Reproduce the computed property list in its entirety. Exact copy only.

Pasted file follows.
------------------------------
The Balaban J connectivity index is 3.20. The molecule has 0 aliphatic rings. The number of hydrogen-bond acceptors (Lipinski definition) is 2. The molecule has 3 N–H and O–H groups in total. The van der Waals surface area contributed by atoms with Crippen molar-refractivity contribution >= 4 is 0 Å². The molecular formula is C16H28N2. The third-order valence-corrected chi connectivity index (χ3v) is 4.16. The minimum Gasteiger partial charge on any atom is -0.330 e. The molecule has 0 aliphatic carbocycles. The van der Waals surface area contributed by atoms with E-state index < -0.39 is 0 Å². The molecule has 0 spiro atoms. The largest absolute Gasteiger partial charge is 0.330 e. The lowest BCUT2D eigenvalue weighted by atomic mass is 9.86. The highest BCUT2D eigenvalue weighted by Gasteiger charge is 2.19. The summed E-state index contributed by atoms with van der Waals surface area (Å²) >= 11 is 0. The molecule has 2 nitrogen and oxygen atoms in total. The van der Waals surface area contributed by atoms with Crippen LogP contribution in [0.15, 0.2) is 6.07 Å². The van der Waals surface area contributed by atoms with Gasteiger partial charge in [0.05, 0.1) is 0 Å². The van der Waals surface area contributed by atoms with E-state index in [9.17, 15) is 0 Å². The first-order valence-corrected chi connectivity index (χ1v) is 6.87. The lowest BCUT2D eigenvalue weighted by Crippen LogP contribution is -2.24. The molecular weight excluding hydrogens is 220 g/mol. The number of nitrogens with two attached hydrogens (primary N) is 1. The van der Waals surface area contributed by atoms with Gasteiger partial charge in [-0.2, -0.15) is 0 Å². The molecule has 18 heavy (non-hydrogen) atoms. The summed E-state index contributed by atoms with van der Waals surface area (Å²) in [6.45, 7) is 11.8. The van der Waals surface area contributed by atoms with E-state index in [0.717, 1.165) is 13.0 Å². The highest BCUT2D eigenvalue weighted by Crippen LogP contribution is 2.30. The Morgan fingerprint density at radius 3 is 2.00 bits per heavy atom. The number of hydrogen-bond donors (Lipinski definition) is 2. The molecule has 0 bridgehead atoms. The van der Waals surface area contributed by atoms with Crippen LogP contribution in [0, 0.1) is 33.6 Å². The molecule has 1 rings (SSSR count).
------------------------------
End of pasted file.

The Balaban J connectivity index is 3.20. The molecule has 0 aliphatic rings. The number of hydrogen-bond acceptors (Lipinski definition) is 2. The molecule has 3 N–H and O–H groups in total. The van der Waals surface area contributed by atoms with Crippen molar-refractivity contribution >= 4 is 0 Å². The molecular formula is C16H28N2. The third-order valence-corrected chi connectivity index (χ3v) is 4.16. The minimum Gasteiger partial charge on any atom is -0.330 e. The molecule has 0 aliphatic carbocycles. The van der Waals surface area contributed by atoms with E-state index < -0.39 is 0 Å². The molecule has 0 spiro atoms. The largest absolute Gasteiger partial charge is 0.330 e. The lowest BCUT2D eigenvalue weighted by atomic mass is 9.86. The highest BCUT2D eigenvalue weighted by Gasteiger charge is 2.19. The summed E-state index contributed by atoms with van der Waals surface area (Å²) >= 11 is 0. The molecule has 2 nitrogen and oxygen atoms in total. The van der Waals surface area contributed by atoms with Crippen LogP contribution in [0.15, 0.2) is 6.07 Å². The van der Waals surface area contributed by atoms with Gasteiger partial charge in [0.05, 0.1) is 0 Å². The van der Waals surface area contributed by atoms with E-state index in [9.17, 15) is 0 Å². The first-order valence-corrected chi connectivity index (χ1v) is 6.87. The lowest BCUT2D eigenvalue weighted by Crippen LogP contribution is -2.24. The molecular weight excluding hydrogens is 220 g/mol. The number of nitrogens with two attached hydrogens (primary N) is 1. The van der Waals surface area contributed by atoms with Gasteiger partial charge in [-0.2, -0.15) is 0 Å². The molecule has 18 heavy (non-hydrogen) atoms. The summed E-state index contributed by atoms with van der Waals surface area (Å²) in [6.45, 7) is 11.8. The van der Waals surface area contributed by atoms with E-state index in [0.717, 1.165) is 13.0 Å². The highest BCUT2D eigenvalue weighted by Crippen LogP contribution is 2.30. The Morgan fingerprint density at radius 3 is 2.00 bits per heavy atom. The number of hydrogen-bond donors (Lipinski definition) is 2. The molecule has 0 bridgehead atoms. The van der Waals surface area contributed by atoms with Crippen LogP contribution in [0, 0.1) is 33.6 Å². The molecule has 1 rings (SSSR count).